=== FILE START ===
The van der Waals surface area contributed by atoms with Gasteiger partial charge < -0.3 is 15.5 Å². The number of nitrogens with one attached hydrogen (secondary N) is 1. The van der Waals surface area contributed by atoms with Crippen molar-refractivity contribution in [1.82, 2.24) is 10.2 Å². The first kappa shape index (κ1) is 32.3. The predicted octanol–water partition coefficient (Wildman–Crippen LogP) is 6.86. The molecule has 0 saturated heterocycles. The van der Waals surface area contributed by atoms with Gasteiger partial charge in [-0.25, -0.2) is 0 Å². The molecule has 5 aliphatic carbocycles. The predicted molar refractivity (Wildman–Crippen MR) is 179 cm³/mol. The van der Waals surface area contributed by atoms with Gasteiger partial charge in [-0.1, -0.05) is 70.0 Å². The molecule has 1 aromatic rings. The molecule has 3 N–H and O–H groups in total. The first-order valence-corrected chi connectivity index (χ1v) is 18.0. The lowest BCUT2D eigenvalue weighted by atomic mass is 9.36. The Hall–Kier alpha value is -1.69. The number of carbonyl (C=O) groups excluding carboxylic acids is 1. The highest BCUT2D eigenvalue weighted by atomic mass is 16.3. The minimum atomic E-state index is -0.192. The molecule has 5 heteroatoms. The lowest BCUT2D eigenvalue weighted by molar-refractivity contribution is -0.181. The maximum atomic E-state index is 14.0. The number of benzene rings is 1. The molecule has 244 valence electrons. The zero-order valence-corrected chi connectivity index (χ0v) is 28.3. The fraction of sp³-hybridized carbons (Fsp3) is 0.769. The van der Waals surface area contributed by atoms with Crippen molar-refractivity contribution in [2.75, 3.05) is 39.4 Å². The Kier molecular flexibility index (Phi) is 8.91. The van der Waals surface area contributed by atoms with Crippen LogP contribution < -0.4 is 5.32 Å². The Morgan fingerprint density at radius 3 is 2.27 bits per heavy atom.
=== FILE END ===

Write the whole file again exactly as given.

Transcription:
The van der Waals surface area contributed by atoms with Gasteiger partial charge < -0.3 is 15.5 Å². The number of nitrogens with one attached hydrogen (secondary N) is 1. The van der Waals surface area contributed by atoms with Crippen molar-refractivity contribution in [1.82, 2.24) is 10.2 Å². The first kappa shape index (κ1) is 32.3. The predicted octanol–water partition coefficient (Wildman–Crippen LogP) is 6.86. The molecule has 0 saturated heterocycles. The van der Waals surface area contributed by atoms with Gasteiger partial charge in [-0.25, -0.2) is 0 Å². The molecule has 5 aliphatic carbocycles. The predicted molar refractivity (Wildman–Crippen MR) is 179 cm³/mol. The van der Waals surface area contributed by atoms with Gasteiger partial charge in [-0.1, -0.05) is 70.0 Å². The molecule has 1 aromatic rings. The molecule has 3 N–H and O–H groups in total. The first-order valence-corrected chi connectivity index (χ1v) is 18.0. The lowest BCUT2D eigenvalue weighted by atomic mass is 9.36. The Hall–Kier alpha value is -1.69. The number of carbonyl (C=O) groups excluding carboxylic acids is 1. The highest BCUT2D eigenvalue weighted by atomic mass is 16.3. The minimum atomic E-state index is -0.192. The molecule has 5 heteroatoms. The lowest BCUT2D eigenvalue weighted by molar-refractivity contribution is -0.181. The maximum atomic E-state index is 14.0. The number of benzene rings is 1. The molecule has 244 valence electrons. The zero-order valence-corrected chi connectivity index (χ0v) is 28.3. The fraction of sp³-hybridized carbons (Fsp3) is 0.769. The van der Waals surface area contributed by atoms with Crippen molar-refractivity contribution in [2.75, 3.05) is 39.4 Å². The Kier molecular flexibility index (Phi) is 8.91. The van der Waals surface area contributed by atoms with Crippen LogP contribution < -0.4 is 5.32 Å². The Morgan fingerprint density at radius 3 is 2.27 bits per heavy atom.